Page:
And at some point, it’s likely that James will give you some advice. Polite advice but advice nonetheless, about the importance of regular chimney sweeping. If there are any other issues – the fire stove or open fire not being fit for purpose, for example – James will be honest with you about it. He will also suggest any remedial action, which needs to be taken.

Why does James give advice to customers? Why doesn’t he just keep quiet and waggle his power sweeping brushes (waggle isn’t a technical term but you get the idea!) up the chimney flue.

Well, the reason is simply that James is concerned about you. His sole focus, when he knocks on the door, isn’t about getting the job done quickly, or whether you’ll have a mug of tea waiting (although if you do want to prepare: it’s a fairly strong brew with one sugar in Winter, and tap water otherwise because James is super-quick and the tea would not cool down in time to drink…).

It’s about the fact that James wants to protect your life! He is obsessed – really, absolutely and completely – with reducing any risk whatsoever of carbon monoxide poisoning or chimney fires, which could kill you and your family.

That’s why if James does seem to give you a lecture, please do listen to what he says! He is a master chimney sweep – a member of the Guild of Master Chimney Sweeps – and he has your best interests at heart.

Any advice given by James the Sweep is professional, supported by his vast industry experience and focused on keeping you and your loved ones entirely safe, so that you can enjoy indoor fires with peace of mind.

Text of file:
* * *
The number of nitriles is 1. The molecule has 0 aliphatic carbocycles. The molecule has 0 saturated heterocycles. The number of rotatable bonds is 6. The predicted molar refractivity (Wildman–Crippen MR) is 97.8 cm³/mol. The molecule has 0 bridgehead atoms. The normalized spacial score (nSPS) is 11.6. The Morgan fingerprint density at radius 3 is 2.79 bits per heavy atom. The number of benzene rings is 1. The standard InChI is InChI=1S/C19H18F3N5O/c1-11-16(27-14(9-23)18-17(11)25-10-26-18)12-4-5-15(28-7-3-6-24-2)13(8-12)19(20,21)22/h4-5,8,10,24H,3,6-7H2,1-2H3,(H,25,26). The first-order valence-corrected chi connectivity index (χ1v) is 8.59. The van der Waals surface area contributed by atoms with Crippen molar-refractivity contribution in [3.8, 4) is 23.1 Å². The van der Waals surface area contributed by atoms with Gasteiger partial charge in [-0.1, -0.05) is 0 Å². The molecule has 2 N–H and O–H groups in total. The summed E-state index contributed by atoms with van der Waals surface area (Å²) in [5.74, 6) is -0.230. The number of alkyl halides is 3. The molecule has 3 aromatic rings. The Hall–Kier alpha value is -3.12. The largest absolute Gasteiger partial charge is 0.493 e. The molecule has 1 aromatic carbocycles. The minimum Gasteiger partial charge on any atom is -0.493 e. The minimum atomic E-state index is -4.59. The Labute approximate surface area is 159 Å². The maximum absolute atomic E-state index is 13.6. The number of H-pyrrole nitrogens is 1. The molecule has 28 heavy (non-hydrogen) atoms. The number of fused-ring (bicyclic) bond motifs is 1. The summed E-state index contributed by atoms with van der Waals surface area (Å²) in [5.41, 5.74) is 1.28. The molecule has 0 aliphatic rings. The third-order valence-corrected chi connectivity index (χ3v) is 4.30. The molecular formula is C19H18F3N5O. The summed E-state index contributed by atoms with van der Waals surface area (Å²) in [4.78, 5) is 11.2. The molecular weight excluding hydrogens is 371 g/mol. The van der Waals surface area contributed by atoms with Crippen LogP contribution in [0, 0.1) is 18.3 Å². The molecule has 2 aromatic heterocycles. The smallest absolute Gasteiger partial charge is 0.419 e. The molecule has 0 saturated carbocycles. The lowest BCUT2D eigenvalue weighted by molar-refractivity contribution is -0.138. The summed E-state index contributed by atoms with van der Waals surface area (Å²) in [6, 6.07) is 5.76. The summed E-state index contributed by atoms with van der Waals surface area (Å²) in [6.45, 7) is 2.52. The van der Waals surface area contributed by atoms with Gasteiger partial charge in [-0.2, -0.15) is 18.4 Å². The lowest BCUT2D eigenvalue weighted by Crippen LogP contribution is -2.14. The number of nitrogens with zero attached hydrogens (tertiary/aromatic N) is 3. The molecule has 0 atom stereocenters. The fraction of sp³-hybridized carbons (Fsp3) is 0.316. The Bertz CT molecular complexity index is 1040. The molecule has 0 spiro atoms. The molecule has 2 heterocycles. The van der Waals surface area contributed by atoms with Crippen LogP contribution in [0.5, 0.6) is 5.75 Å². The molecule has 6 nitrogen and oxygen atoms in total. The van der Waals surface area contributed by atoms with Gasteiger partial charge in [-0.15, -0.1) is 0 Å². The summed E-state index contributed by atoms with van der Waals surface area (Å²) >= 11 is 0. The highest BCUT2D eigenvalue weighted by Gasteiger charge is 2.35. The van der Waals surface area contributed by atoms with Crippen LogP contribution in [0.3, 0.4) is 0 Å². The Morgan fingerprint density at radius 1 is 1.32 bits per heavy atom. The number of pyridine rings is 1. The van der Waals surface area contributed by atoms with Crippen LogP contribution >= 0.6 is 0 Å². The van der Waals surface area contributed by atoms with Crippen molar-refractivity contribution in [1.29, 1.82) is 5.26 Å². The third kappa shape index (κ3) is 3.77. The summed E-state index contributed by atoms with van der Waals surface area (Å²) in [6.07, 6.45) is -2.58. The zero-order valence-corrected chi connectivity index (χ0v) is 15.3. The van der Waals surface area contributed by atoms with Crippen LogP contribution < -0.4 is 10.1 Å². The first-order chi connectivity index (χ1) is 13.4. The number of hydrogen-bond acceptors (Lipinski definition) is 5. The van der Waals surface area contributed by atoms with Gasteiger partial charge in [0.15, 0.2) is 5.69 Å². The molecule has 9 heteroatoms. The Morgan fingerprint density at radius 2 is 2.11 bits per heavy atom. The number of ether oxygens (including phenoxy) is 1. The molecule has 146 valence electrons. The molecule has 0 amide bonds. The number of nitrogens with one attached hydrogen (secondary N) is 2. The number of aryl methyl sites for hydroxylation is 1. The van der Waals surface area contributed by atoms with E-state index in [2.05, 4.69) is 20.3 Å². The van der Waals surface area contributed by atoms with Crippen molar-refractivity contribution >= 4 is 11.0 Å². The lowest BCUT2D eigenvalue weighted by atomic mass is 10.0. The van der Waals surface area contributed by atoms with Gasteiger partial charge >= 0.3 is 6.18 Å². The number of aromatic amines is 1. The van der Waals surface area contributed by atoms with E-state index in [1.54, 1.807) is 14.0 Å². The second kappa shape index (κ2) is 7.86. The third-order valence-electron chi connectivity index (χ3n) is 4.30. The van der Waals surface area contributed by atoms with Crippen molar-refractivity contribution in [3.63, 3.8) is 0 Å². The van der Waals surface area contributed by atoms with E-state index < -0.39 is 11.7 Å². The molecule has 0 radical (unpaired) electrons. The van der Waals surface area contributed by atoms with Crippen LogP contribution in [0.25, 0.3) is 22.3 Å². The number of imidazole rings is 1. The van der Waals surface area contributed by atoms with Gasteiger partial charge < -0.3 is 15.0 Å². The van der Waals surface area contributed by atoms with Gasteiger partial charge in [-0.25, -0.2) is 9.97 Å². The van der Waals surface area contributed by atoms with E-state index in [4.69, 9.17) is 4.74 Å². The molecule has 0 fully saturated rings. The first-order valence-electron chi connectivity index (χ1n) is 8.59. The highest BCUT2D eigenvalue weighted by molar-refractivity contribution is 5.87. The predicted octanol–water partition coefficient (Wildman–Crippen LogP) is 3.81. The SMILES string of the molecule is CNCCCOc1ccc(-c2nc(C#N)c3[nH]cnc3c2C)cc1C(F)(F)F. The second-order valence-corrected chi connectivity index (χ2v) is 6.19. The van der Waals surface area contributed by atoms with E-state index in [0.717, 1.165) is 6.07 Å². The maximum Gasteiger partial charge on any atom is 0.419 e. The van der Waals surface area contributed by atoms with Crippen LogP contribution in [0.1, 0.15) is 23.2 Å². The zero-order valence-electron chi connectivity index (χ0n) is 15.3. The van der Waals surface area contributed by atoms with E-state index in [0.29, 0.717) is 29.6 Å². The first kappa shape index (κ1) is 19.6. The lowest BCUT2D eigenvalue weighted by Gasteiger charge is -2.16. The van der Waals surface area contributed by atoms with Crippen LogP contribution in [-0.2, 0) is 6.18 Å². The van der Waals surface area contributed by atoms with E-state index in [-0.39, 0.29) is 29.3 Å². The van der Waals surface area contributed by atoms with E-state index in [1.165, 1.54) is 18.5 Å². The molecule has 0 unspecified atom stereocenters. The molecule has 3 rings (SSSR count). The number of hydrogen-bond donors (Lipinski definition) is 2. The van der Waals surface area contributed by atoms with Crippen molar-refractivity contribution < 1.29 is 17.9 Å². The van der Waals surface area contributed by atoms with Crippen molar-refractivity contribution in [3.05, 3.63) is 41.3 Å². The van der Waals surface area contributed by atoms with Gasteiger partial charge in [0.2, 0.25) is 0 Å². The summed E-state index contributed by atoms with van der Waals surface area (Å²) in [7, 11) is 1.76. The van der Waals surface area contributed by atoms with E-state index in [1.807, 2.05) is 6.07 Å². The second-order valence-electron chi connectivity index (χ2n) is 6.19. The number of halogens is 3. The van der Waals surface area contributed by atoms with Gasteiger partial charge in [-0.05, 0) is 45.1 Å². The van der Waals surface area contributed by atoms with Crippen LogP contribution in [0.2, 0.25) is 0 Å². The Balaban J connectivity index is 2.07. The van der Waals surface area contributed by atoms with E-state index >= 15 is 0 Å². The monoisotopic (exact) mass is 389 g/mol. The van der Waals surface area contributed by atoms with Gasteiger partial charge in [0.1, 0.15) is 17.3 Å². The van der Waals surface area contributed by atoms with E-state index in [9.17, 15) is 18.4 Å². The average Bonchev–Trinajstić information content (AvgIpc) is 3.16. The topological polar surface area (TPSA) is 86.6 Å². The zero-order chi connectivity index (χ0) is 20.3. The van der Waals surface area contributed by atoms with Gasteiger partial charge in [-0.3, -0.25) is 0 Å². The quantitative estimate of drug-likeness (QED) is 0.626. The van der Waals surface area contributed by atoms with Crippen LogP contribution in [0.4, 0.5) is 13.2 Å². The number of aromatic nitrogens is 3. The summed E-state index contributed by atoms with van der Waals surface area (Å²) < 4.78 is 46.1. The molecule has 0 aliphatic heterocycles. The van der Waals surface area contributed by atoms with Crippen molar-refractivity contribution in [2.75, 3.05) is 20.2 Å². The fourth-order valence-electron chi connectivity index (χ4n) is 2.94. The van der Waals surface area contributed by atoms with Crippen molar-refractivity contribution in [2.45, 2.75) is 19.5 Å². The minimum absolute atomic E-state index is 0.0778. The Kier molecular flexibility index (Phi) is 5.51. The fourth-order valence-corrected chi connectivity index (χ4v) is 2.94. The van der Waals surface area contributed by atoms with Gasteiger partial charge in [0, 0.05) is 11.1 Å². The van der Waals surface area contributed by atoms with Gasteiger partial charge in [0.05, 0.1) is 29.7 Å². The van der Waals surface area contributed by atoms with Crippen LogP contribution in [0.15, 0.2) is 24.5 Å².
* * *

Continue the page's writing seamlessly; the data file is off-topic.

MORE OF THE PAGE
James is the Master Sweep for Royal Tunbridge Wells, Tonbridge, Maidstone, Pembury, Sevenoaks, Hadlow, Hildenborough, and Paddock Wood.

To get in touch with Southborough’s chimney sweep, if you’re a resident there – James is the Master Sweep in that town as well, and he also sweeps chimneys in Crowborough.

 

Sherlock Holmes, fireplaces and Crowborough!

My dear fellow,” said Sherlock Holmes as we sat on either side of the fire in his lodgings at Baker Street, “life is infinitely stranger than anything which the mind of man could invent.”

Perhaps a visitor to Crowborough would find it ‘strange’ to realise that Holmes had strong literary links to the town. The statue of Sir Arthur Conan Doyle at Crowborough Cross bears witness to the fact that Doyle spend many years in the area – some 23 years, in fact, at Windlesham Manor.

Crowborough residents rely on James the Sweep to sweep their chimneys. For the simple reason that James the Sweep is the Master Sweep for Crowborough – sweeping chimneys, checking flues and flue liners; and making sure all is in order with solid fuel appliances and open fires.

How does that relate to Sherlock Holmes? Because the Holmes stories, created by Crowborough resident Doyle, are full of action taking place around fireplaces. Note the ‘either side of the fire’ in the quote above – throughout the great detective’s stories, the fireplace is a silent witness to all that happens.